Though (relatively) blue skies are back, the astronomical AQI figures from last weekend’s heavy smog reignited the debate about the real and perceived risks of air pollution. In a thought-provoking post on My Health Beijing, beijingkids columnist and BJU doctor Dr. Richard Saint Cyr examines the health impact of smoking cigarettes versus exposure to PM 2.5 from air pollution.
At first, the verdict doesn’t look good for smokers. Dr. Richard cites an email exchange with C. Arden Pope of Brigham Young University, one of the world’s leading experts on air pollution:
[Dr. Richard]: Even with a PM2.5 of 880 ug/m3 recorded last weekend in Beijing, that still only comes out to ~14 mg of PM2.5 per 24 hours, barely the equivalent of one cigarette, which has 12 mg on average. Despite the scary news reports about our pollution emergency, is it still accurate to say this is still not even the same risk as 2 cigarettes, and any casual smoker every day is exposing his heart and lungs to much more dangerous levels than even today’s air pollution?
Pope: Yes. Cigarette smoking is an incredibly effective way to expose an individual’s body to very high levels of harmful fine particulate matter and combustion-related nasty stuff. High levels of ambient air pollution are an effective way to expose whole populations to harmful fine particulate matter and associated combustion-related pollutants. These high levels of air pollution that we are seeing in Beijing may be similar, in terms of excess risk, to smoking a cigarette or two per day.
Last week, a Facebook friend posted about an earlier entry on My Health Beijing, setting off a firestorm of comments in the process:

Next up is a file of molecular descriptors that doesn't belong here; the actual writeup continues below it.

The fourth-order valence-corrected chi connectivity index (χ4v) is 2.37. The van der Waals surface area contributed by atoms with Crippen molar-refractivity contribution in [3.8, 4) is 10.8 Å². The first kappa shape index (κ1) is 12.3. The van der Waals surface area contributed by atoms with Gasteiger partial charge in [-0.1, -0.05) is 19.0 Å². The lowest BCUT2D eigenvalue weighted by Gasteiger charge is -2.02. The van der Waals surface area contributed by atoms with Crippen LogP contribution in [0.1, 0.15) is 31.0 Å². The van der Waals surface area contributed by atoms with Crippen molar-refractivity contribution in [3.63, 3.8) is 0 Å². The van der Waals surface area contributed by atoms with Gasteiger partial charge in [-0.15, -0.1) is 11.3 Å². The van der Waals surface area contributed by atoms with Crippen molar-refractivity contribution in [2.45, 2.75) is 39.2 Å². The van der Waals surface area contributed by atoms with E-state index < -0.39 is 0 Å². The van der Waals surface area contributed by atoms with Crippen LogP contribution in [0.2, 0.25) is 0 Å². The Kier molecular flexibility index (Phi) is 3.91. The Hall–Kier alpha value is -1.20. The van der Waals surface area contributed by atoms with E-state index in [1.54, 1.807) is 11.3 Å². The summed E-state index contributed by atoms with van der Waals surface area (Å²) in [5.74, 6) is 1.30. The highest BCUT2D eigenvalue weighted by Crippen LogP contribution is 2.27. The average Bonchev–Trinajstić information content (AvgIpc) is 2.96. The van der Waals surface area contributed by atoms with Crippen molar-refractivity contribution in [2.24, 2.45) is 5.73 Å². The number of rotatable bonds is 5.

Smokers complaning about Beijing air pollution: you are a special kind of dumb.
Even if the pollution had stayed at its 755 [AQI] peak for an entire day, the damage to a normal adult’s lungs would have been equivalent to about 1/6 of a cigarette. An average day isn’t even 1/6 of a cigarette.
Next time you open your mouth to moan, how about you stuff it with a delicious Zhongnanhai instead?
One person responded with the argument that smoking is a lifestyle choice, while being exposed to hazardous levels of air pollution is not. Actually, it is, says Dr. Richard. Living in Beijing is what he calls a “modifiable risk factor,” which also includes behaviors such as smoking, eating poorly, and not doing enough exercise.
In the end, the risk of air pollution is all relative. It matters far more whether you fulfill seven health measures set out by the American Heart Association.
- Not smoking
- Having a body mass index (BMI) of 25 or less
- Getting enough physical exercise (more than 150 minutes per week of moderate activity)
- Eating a diet that includes three or more servings of fruits and veggies daily
The remaining measures are too technical for your average Joe (e.g. having a total cholesterol level of less than 200mg/dL or milligrams per deciliter), but the idea is that lower blood pressure, cholesterol, and blood sugar – combined with the above-mentioned criteria – all contribute to a lower risk of mortality from all diseases of the circulatory system.
So the next time Beijing experiences another high-AQI day, stop and consider all the facts before jumping to any conclusions about the effects that air pollution may have on your health. That’s one way to breathe easier.
Photo by ernop via Flickr